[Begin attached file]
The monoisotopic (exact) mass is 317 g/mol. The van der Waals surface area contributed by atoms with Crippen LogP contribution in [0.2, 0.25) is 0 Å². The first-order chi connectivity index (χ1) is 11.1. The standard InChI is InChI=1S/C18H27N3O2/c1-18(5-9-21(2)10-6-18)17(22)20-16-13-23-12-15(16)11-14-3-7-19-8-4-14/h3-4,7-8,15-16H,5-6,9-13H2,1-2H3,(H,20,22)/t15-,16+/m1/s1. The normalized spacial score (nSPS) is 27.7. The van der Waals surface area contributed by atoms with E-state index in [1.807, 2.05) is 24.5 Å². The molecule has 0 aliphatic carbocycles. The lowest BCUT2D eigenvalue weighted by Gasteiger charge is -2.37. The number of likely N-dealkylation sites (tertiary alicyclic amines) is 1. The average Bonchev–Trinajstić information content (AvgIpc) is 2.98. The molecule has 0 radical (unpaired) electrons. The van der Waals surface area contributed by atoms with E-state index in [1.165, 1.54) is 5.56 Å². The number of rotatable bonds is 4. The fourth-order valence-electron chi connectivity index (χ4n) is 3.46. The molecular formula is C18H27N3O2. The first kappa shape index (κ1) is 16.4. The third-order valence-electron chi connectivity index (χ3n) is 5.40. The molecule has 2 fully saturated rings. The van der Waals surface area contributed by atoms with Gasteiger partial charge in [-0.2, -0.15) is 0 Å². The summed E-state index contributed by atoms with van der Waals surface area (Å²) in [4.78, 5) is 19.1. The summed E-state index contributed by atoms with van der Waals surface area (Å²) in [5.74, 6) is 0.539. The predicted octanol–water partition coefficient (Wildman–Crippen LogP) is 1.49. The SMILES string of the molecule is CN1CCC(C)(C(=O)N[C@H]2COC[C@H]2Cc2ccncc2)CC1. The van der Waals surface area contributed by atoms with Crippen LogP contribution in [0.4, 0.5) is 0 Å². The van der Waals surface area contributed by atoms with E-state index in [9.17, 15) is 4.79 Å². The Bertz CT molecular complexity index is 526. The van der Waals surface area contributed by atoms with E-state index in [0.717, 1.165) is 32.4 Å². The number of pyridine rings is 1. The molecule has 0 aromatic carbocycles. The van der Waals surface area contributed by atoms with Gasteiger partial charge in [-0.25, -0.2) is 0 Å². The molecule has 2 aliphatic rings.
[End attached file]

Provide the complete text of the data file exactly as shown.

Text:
The monoisotopic (exact) mass is 317 g/mol. The van der Waals surface area contributed by atoms with Crippen LogP contribution in [0.2, 0.25) is 0 Å². The first-order chi connectivity index (χ1) is 11.1. The standard InChI is InChI=1S/C18H27N3O2/c1-18(5-9-21(2)10-6-18)17(22)20-16-13-23-12-15(16)11-14-3-7-19-8-4-14/h3-4,7-8,15-16H,5-6,9-13H2,1-2H3,(H,20,22)/t15-,16+/m1/s1. The normalized spacial score (nSPS) is 27.7. The van der Waals surface area contributed by atoms with E-state index in [1.807, 2.05) is 24.5 Å². The molecule has 0 aliphatic carbocycles. The lowest BCUT2D eigenvalue weighted by Gasteiger charge is -2.37. The number of likely N-dealkylation sites (tertiary alicyclic amines) is 1. The average Bonchev–Trinajstić information content (AvgIpc) is 2.98. The molecule has 0 radical (unpaired) electrons. The van der Waals surface area contributed by atoms with E-state index in [1.165, 1.54) is 5.56 Å². The number of rotatable bonds is 4. The fourth-order valence-electron chi connectivity index (χ4n) is 3.46. The molecular formula is C18H27N3O2. The first kappa shape index (κ1) is 16.4. The third-order valence-electron chi connectivity index (χ3n) is 5.40. The molecule has 2 fully saturated rings. The van der Waals surface area contributed by atoms with Gasteiger partial charge in [-0.2, -0.15) is 0 Å². The summed E-state index contributed by atoms with van der Waals surface area (Å²) in [4.78, 5) is 19.1. The summed E-state index contributed by atoms with van der Waals surface area (Å²) in [5.74, 6) is 0.539. The predicted octanol–water partition coefficient (Wildman–Crippen LogP) is 1.49. The SMILES string of the molecule is CN1CCC(C)(C(=O)N[C@H]2COC[C@H]2Cc2ccncc2)CC1. The van der Waals surface area contributed by atoms with Crippen LogP contribution in [0.4, 0.5) is 0 Å². The van der Waals surface area contributed by atoms with E-state index in [9.17, 15) is 4.79 Å². The Bertz CT molecular complexity index is 526. The van der Waals surface area contributed by atoms with E-state index in [0.717, 1.165) is 32.4 Å². The number of pyridine rings is 1. The molecule has 0 aromatic carbocycles. The van der Waals surface area contributed by atoms with Gasteiger partial charge in [-0.25, -0.2) is 0 Å². The molecule has 2 aliphatic rings.